You probably work with at least one person who you’d describe as relationship-savvy. Their marriage is happy, they have contacts throughout your firm, they know people from every part of your industry, they have friends on three continents and it seems like in a pinch they could call in a favor from anyone. You can see a direct link between their ability to manage relationships and their level of success. Nobody makes it through the world alone. Relationships open doors, solve problems and help to get results.
So how do relationship-savvy people do it? What do they know about relationships that you don’t? Here are five keys for you to begin unlocking your relationship potential.
1. FIRST, KNOW YOURSELF. “The best relationships are with people who have a good idea of who they are as a person, what they want, and where they’re going,” says Lorraine Banfield, a Denver-based life coach and psychotherapist. Relationships are two-way streets, and in order to be good at them, you have to have a clear, objective idea of how you come across to other people. There are worlds of techniques for getting to know yourself: daily journal writing, a weekly solo walk, personality-type tests like the famous Myers-Briggs . Just pick one and start, and remember that you’re trying to arrive at an idea of what it’s like for others to be in a relationship with you. Are there key words or patterns that trigger outbursts or make you withdraw? Are you overly accommodating or demanding? Do you avoid confrontation? Are there certain kinds of people you’re always attracted to or always experience friction with? This kind of self-analysis is a crucial first step for anyone wanting to increase their relationship savvy. “The more you understand yourself, the easier it is to figure out how to communicate and deal with other people so that you can be influential with them and build strong relationships,” says author and executive coach Bud Bilanich, The Common Sense Guy.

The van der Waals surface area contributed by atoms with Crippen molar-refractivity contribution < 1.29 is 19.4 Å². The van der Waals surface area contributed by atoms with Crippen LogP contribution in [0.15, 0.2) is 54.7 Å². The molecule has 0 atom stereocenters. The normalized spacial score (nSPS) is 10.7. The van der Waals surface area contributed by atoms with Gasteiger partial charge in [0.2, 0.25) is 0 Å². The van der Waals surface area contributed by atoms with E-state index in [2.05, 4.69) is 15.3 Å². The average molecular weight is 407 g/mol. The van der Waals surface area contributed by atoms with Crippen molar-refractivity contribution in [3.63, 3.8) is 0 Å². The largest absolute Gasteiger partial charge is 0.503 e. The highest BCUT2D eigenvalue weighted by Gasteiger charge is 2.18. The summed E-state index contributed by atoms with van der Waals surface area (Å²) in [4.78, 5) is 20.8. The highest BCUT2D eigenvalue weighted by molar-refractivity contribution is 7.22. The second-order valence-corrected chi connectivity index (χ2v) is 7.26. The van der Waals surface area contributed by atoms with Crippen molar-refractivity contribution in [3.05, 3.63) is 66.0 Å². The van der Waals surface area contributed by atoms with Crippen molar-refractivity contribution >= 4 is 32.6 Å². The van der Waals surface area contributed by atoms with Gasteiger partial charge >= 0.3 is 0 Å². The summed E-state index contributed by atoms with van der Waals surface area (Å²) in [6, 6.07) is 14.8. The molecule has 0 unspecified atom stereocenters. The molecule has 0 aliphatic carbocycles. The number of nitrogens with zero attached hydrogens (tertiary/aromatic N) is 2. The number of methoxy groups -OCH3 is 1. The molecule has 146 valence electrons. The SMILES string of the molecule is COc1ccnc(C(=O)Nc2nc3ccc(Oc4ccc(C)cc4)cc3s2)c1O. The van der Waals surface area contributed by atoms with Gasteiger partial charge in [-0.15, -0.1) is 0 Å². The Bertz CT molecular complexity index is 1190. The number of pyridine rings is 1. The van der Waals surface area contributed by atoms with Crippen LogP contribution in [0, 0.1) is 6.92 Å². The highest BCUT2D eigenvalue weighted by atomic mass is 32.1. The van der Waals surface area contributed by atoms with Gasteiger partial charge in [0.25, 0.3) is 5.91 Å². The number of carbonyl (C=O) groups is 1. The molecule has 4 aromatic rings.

An important part of self-knowledge is having a very clear idea of your goals. Jim Cathcart has developed a formula for Relationship Intelligence® in which a crucial element is one’s desired outcome. What do you hope to gain from any particular relationship, or, more largely, from your life? A sale? A promotion? A mentor? Advice? Is your goal to become a portfolio manager at a major Wall Street firm? Knowing what you want will help you pursue the right relationships and go about them in the smartest way. Talk to a career counselor, write down your priorities, keep a journal of your goals. The more sharply you can define your desired outcomes, the smarter your relationships will be.
2. BUT . . . IT’S NOT ALL ABOUT YOU. Author and motivational speaker Zig Ziglar has said, “You can get everything you want in life if you just help enough other people get what they want.” Therein lies the real secret to relationship success: a relationship, as defined by Cathcart, is a connection in which value is exchanged, and if you aren’t offering value, the attempted relationship is a bust. “It’s not who you know that counts,” Cathcart says. “It’s not who they know that counts, and it’s not who knows you that counts. It’s who’s glad they know you. That’s the only point at which you have an asset. Prior to that you only have an address.” If you want to have a relationship with someone, you need to find out what they want, because people are glad to know you only when they see a connection between you and their desired outcome.